The Publishing Association’s data is still adjusting to new publishing models. Just as the music industry needed to adapt to the rise of streaming, initiatives such as Amazon Charts are reacting to the rise of ebook subscription services and audio/ebook hybrids that don’t map to traditional metrics of publishing success.

The ‘ebook plateau’ argument also ignores emergent sectors of digital-only sales, including self-publishing, where new genres drive a vibrant and divergent market. Amazon facilitates most self-publishing sales, and the company steadfastly refuses to provide sales data for books published exclusively on the Kindle. So a potential increase in sales for emergent digital-only genres is hidden by the headlines about traditional publishers.

The fall in revenue from ebooks is a direct consequence of legacy publishers’ prioritization of print sales at the expense of digital books. The Kindle’s North American launch in 2007 marketed new ebook titles at $9.99, a discount of at least $10 on the hardback equivalent. This approach was unsustainable, but it set readers’ expectations for the cost of ebooks. Agency ebook pricing has brought ebook prices closer to print, but at the cost of the perceived value of digital publications. As expectations of an ebook’s value were lowered by the initial discounting, the recent resurgence in print sales cannibalizes ebook’s growth.

There have been plenty of discussions around the ‘ebook plateau,’ but the technological challenges for ebooks go under-acknowledged despite their precarity. Both EPUB and the Kindle’s proprietary format are based on 20+ year old technology in an age of rapid technological obsolescence. The recent merger of the Independent Digital Publishing Forum (IDPF, the organization maintaining the EPUB format) and World Wide Web Consortium (W3C) may prove to be a pivotal moment in digital publishing history and poses a significant challenge to the ebook format.

W3C will continue supporting EPUB, but the non-profit is also piloting Portable Web Publications (PWP), a self-described “vision for the future of digital publishing based on a fully native representation of documents within the Open Web Platform.” In other words, PWP moves ebook reading out of dedicated apps and into native web browsers. This has many advantages, but how will books cope in the complex attention economy of web browsing? Given the scope of the format, digital books will become just another type of publication to use PWP and as a consequence, the standard will not just serve the needs of publishers, a core design element of EPUB despite its limitations.

If PWP supersedes EPUB, Amazon will be the primary company to maintain an ebook format, as it is invested in proprietary specifications and continues to release updates for Kindle Format 8 (KF8). Amazon’s resistance to EPUB may have been prescient if PWP replaces EPUB as the industry standard, but this relies on Amazon itself maintaining interest in the Kindle. It is still possible to read ebooks on a first-generation Kindle, a feat unthinkable for platforms such as the iPhone or videogame consoles, but elsewhere there is evidence that Amazon’s interests are turning away from books to a range of other ventures not limited to videogame streaming, winning Emmys, grocery shopping, cloud computing, and the Internet of Things. Their tablet line is now just ‘the Fire,’ having dropped the Kindle moniker in 2014. The Kindle brand, and books, are now just one small part of the Amazon juggernaut.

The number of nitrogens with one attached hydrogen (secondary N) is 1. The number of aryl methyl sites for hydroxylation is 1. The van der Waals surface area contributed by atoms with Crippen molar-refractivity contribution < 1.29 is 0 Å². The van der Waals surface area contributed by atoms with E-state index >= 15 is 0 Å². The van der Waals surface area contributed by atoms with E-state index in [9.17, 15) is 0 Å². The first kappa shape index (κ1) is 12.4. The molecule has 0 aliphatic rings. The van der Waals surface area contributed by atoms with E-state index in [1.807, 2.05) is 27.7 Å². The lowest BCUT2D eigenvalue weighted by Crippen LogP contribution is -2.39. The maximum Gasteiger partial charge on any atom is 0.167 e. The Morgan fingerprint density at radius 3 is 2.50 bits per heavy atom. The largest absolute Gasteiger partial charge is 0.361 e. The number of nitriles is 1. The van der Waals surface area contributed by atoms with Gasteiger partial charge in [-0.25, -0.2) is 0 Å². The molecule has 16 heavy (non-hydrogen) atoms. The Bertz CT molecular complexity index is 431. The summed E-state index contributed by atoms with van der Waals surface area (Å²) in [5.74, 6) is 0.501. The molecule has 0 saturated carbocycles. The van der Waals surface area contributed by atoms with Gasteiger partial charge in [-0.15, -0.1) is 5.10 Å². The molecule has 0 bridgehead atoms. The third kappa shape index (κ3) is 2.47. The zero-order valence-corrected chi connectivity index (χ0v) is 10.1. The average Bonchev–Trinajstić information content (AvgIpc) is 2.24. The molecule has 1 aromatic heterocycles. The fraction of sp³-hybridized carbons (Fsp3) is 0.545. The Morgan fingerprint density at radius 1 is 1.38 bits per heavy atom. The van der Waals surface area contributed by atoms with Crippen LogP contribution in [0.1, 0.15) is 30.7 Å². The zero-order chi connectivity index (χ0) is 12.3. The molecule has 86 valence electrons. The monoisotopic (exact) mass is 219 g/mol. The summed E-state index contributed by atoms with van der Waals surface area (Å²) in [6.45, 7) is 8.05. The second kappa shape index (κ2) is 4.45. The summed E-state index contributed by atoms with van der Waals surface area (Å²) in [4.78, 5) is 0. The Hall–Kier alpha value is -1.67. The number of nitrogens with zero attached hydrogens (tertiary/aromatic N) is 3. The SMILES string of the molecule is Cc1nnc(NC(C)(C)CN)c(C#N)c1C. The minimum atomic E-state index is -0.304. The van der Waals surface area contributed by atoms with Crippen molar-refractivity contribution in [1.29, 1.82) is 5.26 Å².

For the moment, reports of the ebook’s death are exaggerated. If the disinterest of Amazon and resistance from the book trade continue, however, there is a chance that the ebook is killed off - in my view, prematurely. Publishers should see ebooks as complementary to print rather than as competition. Letting the ebook die may benefit print sales in the short-term, but the wider transition to digital media consumption presents a longer-term threat. Books need to remain visible and distinct from other genres of writing in the competition for attention. Publishers may wish to build upon the success of ebook/audiobook bundling to build a sustainable future for the ebook.

Author: Simon Rowberry

Source: thebookseller.com URL: https://goo.gl/wMxv9h

Down with eBooks, Up with Print

Down with eBooks, Up with Print

By: Mercy Pilkington

It’s an old song, but it’s still ringing out from the global marketplace: ebook sales are down, print sales are up, and we think the kids are to blame. In all seriousness, the very early days of the digital publishing revolution showed us that ebooks could hold their own in the book publishing arena, or at the very least come in a close enough second to not be scorned as a flash in the pan. But while ebooks have never fully overtaken their print brethren, new data from Nielsen shows they’re really not even close.

According to a report on the UK market by the Guardian, “More than 360m books were sold in 2016 – a 2% jump in a year that saw UK consumers spend an extra 6%, or £100m, on books in print and ebook formats, according to findings by the industry research group Nielsen in its annual books and consumer survey. The data also revealed good news for bricks-and-mortar bookshops, with a 4% rise in purchases across the UK.”

Once again, those pesky kids have been blamed for driving the continued adherence to print. The children’s market has never taken to ebooks in the way the supporters had hoped. Studies have long found that children want to read on paper when they’re reading, and play on their tablets when they’re playing. Of course, many parents have been holdouts, too, claiming in surveys that they want the “book experience” for their kids and therefore driving sales. Remember, children might like to read on paper, but at the end of the day Mom and Dad are the ones reaching for their wallets.